The Independent, May 6th 2008, p. 4
The Government will today announce a major review of the way an estimated 300,000 dyslexic children are taught in state schools. Sir Jim Rose, the former Ofsted inspector heading an inquiry into the primary school curriculum, will be asked to review the help offered to dyslexic pupils.
(See also The Guardian, May 7th 2008, p. 4; The Times, May 7th 2008, p. 10.)
M. Strain and T. Simpkins (guest editors)
Educational management administration and leadership, vol. 36, no.2, 2008, p. 155-302
This special issue features eight papers from international writers on educational management and leadership who share their specific reflections on the legacy of England's Education Reform Act (ERA) (1988) relating to schools. One of the outcomes of the ERA was the substantial reduction of the powers and duties of the local education authorities (LEAs) and this realignment is a recurring theme in many of the articles in this issue.
Joint Committee on Human Rights
London: TSO, 2008 (House of Commons papers, session 2007/08; HC 553)
The Committee says that mature and intelligent secondary school children should be allowed to opt out of religious activities in school. They argue that children under 16 should be allowed not to attend religious education classes if they disagree with the content. They warn that the government could be breaching pupils' rights to freedom of thought, conscience and belief, as defined in Article 9 of the European Convention on Human Rights, by denying them the choice.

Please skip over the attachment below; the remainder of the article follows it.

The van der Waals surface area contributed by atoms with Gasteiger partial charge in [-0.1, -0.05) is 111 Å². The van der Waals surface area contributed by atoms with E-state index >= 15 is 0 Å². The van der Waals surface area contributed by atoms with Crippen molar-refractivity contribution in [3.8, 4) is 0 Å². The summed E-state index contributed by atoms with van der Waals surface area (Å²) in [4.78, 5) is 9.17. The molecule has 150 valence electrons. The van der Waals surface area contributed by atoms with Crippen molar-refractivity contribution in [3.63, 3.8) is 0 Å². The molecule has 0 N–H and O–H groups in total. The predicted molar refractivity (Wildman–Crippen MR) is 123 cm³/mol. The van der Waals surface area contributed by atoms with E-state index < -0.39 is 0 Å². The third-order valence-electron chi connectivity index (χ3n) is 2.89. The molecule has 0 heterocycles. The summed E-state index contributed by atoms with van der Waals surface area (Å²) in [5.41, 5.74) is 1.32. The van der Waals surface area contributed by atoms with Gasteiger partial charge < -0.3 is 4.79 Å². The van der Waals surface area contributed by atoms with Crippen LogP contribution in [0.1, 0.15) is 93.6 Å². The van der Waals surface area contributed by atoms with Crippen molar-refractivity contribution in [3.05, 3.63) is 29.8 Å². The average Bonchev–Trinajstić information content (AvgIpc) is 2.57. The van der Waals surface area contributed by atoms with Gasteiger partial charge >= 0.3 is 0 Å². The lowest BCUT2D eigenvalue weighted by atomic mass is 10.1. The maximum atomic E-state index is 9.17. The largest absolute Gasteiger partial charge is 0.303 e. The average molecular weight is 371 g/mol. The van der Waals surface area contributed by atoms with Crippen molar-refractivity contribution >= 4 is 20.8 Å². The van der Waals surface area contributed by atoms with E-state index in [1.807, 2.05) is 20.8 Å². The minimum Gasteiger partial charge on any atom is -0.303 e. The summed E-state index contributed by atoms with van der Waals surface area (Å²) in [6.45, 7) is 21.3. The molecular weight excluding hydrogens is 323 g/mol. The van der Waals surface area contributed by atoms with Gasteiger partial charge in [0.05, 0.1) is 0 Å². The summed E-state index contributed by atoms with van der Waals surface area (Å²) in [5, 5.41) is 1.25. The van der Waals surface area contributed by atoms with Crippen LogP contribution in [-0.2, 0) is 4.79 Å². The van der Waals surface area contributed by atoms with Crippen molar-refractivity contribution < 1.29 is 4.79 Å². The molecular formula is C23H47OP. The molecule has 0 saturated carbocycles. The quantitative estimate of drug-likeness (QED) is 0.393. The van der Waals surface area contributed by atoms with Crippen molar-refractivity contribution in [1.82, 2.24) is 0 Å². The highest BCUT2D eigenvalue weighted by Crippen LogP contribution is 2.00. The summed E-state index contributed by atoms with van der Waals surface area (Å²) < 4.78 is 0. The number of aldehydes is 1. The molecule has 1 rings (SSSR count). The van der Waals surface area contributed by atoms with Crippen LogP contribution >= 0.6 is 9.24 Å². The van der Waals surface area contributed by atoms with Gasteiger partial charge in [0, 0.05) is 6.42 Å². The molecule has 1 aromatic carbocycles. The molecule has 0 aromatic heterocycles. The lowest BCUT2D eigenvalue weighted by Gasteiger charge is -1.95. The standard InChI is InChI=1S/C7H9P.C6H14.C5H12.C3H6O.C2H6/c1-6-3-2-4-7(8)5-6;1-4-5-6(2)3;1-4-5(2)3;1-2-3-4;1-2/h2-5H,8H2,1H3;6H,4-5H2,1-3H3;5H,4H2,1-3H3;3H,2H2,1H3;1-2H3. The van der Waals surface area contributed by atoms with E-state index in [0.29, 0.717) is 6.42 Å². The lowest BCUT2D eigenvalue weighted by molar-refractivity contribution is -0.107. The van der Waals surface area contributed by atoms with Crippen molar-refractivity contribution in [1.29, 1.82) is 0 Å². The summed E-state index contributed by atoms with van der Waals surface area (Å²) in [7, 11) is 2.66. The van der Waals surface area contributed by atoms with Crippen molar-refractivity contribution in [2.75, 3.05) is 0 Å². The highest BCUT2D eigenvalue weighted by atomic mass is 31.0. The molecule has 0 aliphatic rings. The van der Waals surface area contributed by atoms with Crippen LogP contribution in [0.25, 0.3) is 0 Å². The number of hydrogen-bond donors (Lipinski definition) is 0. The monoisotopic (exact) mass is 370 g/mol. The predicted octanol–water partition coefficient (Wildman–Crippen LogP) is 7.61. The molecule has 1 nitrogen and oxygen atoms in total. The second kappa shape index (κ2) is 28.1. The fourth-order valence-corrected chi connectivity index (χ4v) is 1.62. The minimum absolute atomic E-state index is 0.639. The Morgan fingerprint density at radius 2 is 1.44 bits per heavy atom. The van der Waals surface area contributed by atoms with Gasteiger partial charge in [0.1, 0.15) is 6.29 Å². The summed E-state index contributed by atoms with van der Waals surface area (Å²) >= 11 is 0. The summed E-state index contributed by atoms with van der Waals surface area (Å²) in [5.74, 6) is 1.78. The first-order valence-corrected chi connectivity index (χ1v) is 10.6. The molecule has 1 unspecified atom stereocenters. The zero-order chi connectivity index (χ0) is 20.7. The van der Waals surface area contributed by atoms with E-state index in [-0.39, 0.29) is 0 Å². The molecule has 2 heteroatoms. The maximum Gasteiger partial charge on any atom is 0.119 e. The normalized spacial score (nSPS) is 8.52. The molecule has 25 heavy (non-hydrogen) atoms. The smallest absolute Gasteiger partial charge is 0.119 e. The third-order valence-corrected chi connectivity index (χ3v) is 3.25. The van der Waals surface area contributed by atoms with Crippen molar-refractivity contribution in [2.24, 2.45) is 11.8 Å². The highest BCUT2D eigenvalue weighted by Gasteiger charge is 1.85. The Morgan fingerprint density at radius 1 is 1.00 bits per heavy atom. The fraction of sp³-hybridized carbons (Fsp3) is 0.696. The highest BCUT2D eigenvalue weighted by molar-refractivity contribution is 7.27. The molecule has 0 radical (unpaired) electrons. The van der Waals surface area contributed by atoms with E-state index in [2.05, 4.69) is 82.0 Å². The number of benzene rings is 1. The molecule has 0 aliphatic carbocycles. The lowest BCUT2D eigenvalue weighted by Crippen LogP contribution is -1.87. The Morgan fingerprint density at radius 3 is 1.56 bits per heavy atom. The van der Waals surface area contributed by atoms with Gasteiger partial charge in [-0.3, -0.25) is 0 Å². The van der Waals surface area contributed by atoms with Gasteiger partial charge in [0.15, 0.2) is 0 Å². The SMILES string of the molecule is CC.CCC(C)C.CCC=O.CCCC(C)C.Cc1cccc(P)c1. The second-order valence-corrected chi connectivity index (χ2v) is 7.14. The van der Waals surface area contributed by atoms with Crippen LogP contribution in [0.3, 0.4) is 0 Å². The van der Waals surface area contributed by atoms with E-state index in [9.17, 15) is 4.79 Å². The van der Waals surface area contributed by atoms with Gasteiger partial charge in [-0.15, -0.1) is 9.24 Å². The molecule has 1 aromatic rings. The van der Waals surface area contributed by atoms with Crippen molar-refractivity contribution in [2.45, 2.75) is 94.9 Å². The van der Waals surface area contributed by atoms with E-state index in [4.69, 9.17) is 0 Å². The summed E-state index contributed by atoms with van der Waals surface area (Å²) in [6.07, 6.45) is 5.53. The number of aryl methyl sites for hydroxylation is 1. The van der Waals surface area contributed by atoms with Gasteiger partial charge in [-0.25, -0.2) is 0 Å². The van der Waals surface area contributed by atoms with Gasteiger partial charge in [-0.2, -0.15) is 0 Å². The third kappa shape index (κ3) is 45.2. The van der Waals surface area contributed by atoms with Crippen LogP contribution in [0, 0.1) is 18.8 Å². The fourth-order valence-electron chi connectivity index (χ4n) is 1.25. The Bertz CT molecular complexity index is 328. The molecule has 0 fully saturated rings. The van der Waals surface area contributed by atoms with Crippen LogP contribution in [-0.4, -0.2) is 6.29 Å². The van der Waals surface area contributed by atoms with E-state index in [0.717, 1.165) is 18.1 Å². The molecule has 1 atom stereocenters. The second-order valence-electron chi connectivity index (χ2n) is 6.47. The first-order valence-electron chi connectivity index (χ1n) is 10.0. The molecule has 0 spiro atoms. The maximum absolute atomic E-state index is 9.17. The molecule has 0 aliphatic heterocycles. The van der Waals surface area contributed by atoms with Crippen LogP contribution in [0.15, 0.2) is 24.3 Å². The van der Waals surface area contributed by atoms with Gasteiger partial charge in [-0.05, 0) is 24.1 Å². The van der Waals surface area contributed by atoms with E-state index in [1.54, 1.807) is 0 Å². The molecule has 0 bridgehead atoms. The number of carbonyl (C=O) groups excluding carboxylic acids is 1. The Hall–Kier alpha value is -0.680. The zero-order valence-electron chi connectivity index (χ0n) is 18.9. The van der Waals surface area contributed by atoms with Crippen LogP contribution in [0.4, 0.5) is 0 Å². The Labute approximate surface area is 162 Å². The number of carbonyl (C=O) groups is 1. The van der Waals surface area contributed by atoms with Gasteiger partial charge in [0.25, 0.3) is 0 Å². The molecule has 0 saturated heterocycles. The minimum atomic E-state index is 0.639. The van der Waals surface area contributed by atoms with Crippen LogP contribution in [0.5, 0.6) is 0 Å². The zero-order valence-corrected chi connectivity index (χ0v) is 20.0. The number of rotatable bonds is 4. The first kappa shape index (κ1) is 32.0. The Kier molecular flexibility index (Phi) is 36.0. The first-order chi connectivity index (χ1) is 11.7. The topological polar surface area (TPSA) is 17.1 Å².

(For comment see Daily Telegraph, May 15th 2008, p. 2)
Daily Telegraph, May 8th 2008, p. 2
New government guidance suggests that pupils should be able to question teachers applying for jobs, help write job descriptions and provide feedback to head teachers and governors. They could also observe teachers in the classroom and report on their performance. The guidance has been condemned by teachers' leaders on the grounds that it undermines professionalism.
The Times, May 7th 2008, p. 10
Latest government figures indicate that a core of 40,000 pupils are missing at least two days of schooling every week. Furthermore, figures for the autumn term last year show that 300,000 missed more than 14 days of schooling, which represents a rise of 16,000 on the previous year. Political opponents have used the figures to suggest that the Government's introduction of fines for the parents of persistent truants is failing.
International Journal of Educational Management vol.22, 2008, p.269-278
In this discussion paper the author suggests that marketing has contributed to the foreshortening of educational horizons. Marketing has, it is proposed, contributed to a change in the essence of educational provision and the clash of marketing and liberal education creates a tension that directly affects its delivery. This can be seen in lifelong education which it is suggested is functionally a series of short bite-sized exposures to learning, readily consumable often one after the other. The paper encourages debate about the dialectic relationship between marketing and education in a time of managerialism and consumerism.